Ms D Kohler-Barnard (DA) asked whether the Department had devised a plan to work with the Department of Education to redress the scrapping of the arts related subjects from the education curricula.
The Director-General replied that this was a matter of great concern for the Department. He questioned however whether there was an actual decision to scrap arts related subjects. This was however one of the "unfunded mandates" and schools and universities would then dump those activities which they considered less attractive financially. The decisions were thus taken on financial grounds, rather than on issues of proper policy and national interest. It was in this area that the support of Parliament was needed, because it was an example of the kinds of situations over which the Department had no control.
The Department did however provide a series of bursaries, but this was strictly speaking a function to be performed by the Department of Education. The problem was that the Department struggled to develop people who could be taken on by the Department in pursuance of its language mandate, and the bursaries were thus launched in Durban to encourage people to improve themselves in this area of need.
Mr Mfaxa added that the Department launched a bursary scheme which was aimed to combat the dwindling number of university students in certain language areas of need identified by the Department. The areas in which the bursary was provided were translation and editing, human language technologies, language planning, terminology development and interpreting. In 2004 a total of 55 post-graduate students were funded and, as of next year, the Department would be funding the same number of students if not up to 80 students. These would especially target those languages that were most marginalised: tshiVenda, tsiTsonga, siSwati and isiNdebele.
Ms Kohler-Barnard asked whether any progress was made with regard to the establishment of the Commission for the Promotion and Protection of the Rights of Cultural, Religious and Linguistic Communities as provided for in Section 185 of the Constitution.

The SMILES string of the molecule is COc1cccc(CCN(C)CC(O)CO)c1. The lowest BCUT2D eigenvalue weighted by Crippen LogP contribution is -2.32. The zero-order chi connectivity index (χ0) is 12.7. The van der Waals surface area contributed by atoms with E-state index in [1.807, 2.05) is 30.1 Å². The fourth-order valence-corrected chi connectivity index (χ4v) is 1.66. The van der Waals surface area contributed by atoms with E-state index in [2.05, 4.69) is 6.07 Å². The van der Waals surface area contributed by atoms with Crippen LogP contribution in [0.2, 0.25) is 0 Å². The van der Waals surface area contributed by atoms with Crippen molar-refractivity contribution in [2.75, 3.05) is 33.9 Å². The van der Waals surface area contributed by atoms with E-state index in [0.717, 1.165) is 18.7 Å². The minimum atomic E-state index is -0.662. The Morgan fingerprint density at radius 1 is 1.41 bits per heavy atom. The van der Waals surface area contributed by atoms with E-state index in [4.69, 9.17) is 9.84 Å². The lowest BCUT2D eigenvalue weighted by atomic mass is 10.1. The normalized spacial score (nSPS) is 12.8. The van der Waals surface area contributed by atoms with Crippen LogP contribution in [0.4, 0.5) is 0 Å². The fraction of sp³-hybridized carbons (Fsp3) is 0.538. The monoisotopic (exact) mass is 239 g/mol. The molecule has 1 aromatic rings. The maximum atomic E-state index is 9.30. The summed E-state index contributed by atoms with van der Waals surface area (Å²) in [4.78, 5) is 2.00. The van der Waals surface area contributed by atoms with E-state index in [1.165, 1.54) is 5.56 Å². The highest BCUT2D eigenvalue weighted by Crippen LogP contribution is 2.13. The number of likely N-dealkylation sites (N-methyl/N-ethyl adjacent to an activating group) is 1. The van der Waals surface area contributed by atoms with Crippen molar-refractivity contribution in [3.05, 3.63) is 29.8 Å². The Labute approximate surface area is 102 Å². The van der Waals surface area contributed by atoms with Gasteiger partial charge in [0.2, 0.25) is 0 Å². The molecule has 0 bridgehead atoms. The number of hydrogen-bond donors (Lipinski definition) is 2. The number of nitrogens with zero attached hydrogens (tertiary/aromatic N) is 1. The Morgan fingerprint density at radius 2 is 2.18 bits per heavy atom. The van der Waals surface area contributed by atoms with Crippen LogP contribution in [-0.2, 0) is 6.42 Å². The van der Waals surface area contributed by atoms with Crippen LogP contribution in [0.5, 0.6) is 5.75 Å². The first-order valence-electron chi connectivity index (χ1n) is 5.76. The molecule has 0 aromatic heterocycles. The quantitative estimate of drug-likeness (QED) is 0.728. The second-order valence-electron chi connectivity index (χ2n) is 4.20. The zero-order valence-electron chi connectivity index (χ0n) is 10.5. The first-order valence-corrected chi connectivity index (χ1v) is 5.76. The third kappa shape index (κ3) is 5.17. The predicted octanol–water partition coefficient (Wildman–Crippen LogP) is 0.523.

The Director-General responded that the Commission had been created and was situated within the Department of Provincial and Local Government (DPLG). The two departments were interacting because the Commission impinged on the work done by the language service unit within the Department. The departments must arrive at a consolidated approach to this matter because each Department was doing part of the work.
Mr Mfaxa added that the Director-General has in fact approved a Committee that would deal with language issues that stemmed from the Department, DPLG as well as PANSALB. This decision was taken because it was realised that there was a need for co-ordination between these three entities.
The promulgation of the South African Languages Act would provide the solution to all the Department's language problems as it would be the key legislation and blueprint for language policy in South Africa. It would supersede all other legislation on language matters. There was a policy on language in education which the Department would like to utilise
The Director-General stated that during 2004 the Department had submitted a policy framework on South African language to Cabinet. It was adopted and the resultant Bill would now be presented to Parliament in 2004, so that the Act could be promulgated. It would be an overall supportive Bill that would enable the Department of Education, for example, with its own legislation on schools and how to promote the use of language in schools.
[There has been a delay in the production of the minutes for this session. It will be placed here as soon as it is available]